• While I should have used the time on the train to sleep, I instead read and found myself looking out the window. There is a wide range of stuff littering the side of the tracks. I would swear that I even saw evidence of where people had been living - another sign of the poor economy.
  • I was also struck by the fact that in many places, looking out the window from a train is not the best view. I wonder if the President-elect will have the same thoughts when he travels to DC from New York next weekend?
  • I bought the car from a used car dealer in Jersey City. It was everything you would have expected. Trailer, fenced in lot, in the wilds of Jersey City. And I had to put gas in the car and put on new wipers.
  • I traveled home via the New Jersey Turnpike and noted with some interest that while there are rest areas up and down the Turnpike, the exits do not indicate what other amenities you might reach if you get off - with the exception of some hotels listed off of exit 5(?), including a Macintosh Inn, where I may have stayed once.
  • When I reached the Delaware Memorial Bridge, I noted the overhead sign warning me of a slippery roadway but also offering me a phone number if I was in crisis. Does a slippery roadway make it harder for people in crisis to do what they may have come there to do?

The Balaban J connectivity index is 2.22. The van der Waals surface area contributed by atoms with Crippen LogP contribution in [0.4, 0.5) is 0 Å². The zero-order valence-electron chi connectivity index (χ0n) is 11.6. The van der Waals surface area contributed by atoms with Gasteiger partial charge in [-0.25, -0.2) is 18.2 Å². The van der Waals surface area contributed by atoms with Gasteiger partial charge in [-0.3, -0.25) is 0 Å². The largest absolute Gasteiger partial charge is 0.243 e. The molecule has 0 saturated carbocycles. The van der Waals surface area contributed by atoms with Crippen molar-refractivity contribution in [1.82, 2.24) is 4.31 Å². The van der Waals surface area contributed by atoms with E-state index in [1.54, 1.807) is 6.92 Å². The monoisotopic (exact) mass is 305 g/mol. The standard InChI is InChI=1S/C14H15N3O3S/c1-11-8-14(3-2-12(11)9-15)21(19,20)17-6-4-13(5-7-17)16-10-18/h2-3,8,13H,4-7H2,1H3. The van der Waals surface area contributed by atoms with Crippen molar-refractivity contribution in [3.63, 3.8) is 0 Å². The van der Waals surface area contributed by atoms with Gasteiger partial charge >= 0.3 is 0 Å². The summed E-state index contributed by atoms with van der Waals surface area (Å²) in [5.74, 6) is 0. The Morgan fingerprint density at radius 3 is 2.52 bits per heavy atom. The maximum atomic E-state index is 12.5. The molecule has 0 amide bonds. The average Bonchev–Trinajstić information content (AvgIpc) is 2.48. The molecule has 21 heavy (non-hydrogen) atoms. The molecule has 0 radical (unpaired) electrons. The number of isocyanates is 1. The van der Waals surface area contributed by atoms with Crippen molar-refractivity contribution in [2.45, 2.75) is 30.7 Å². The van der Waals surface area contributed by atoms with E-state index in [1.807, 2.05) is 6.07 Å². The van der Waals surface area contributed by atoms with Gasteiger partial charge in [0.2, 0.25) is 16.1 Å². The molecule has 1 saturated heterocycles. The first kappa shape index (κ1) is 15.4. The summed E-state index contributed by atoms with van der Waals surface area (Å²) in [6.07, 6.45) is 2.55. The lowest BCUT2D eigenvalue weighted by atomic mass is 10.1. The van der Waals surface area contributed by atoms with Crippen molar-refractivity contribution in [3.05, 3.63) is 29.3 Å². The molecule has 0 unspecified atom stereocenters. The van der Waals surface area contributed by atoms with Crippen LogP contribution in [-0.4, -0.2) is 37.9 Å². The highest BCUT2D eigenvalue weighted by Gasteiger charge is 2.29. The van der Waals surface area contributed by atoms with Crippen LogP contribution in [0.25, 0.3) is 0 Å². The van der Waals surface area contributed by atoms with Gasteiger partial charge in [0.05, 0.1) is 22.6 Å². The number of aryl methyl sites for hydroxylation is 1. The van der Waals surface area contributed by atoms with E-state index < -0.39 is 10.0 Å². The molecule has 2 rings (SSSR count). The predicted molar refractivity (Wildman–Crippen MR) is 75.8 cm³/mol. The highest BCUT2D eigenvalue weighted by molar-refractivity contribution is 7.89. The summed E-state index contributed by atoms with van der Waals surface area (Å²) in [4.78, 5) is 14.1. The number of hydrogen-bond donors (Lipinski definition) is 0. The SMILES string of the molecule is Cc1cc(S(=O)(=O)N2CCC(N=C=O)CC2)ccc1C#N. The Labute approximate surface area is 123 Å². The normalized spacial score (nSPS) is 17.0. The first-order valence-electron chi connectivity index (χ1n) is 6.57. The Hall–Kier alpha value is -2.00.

• I made a pit stop at the Delaware rest area. I got some coffee, a snack, and a few dollars of Powerball tickets. I didn't win.
I am sure there are more random tidbits that I might have had last night, but the day overcame me and I had to get in bed. Which is why this post is 24 hours late from planned. But enjoy nonetheless. The car goes to the dealer tomorrow for a checkup. Wish me luck.

Monday, January 5, 2009

Two Great Tastes that Taste Great Together

Stolen from my friend Stinkypaw, who posted this on her blog on a MONDAY. There were some accusations of content overlap, but she told me to use it in the future, so here it is.

Best-Ever Peanut Butter-Chocolate Molten Cakes
  • 4 squares Baker's Semi-Sweet Chocolate
  • 1/2 cup butter
  • 1 cup icing sugar
  • 2 whole eggs
  • 2 egg yolks
  • 6 Tbsp. flour
  • 1/4 cup Smooth Peanut Butter
Heat over to 425°F. Butter 4 custard cups. Place on baking sheet.

Microwave chocolate and butter in large microwaveable bowl on High 1 min. or until butter is melted. Stir with whisk until chocolate is completely melted. Add sugar; mix well. Blend in whole eggs and egg yolks. Stir in flour.

Pour 1/2 batter evenly into prepared cups. Spoon 1 tablespoon peanut butter into center of batter in each cup. Cover with remaining batter.

Bake 14 min. or until sides are firm but centers are still soft. Let stand for 1 min. Carefully run small knife around edges of cakes to loosen. Invert cakes onto dessert plates. Cut in half to serve.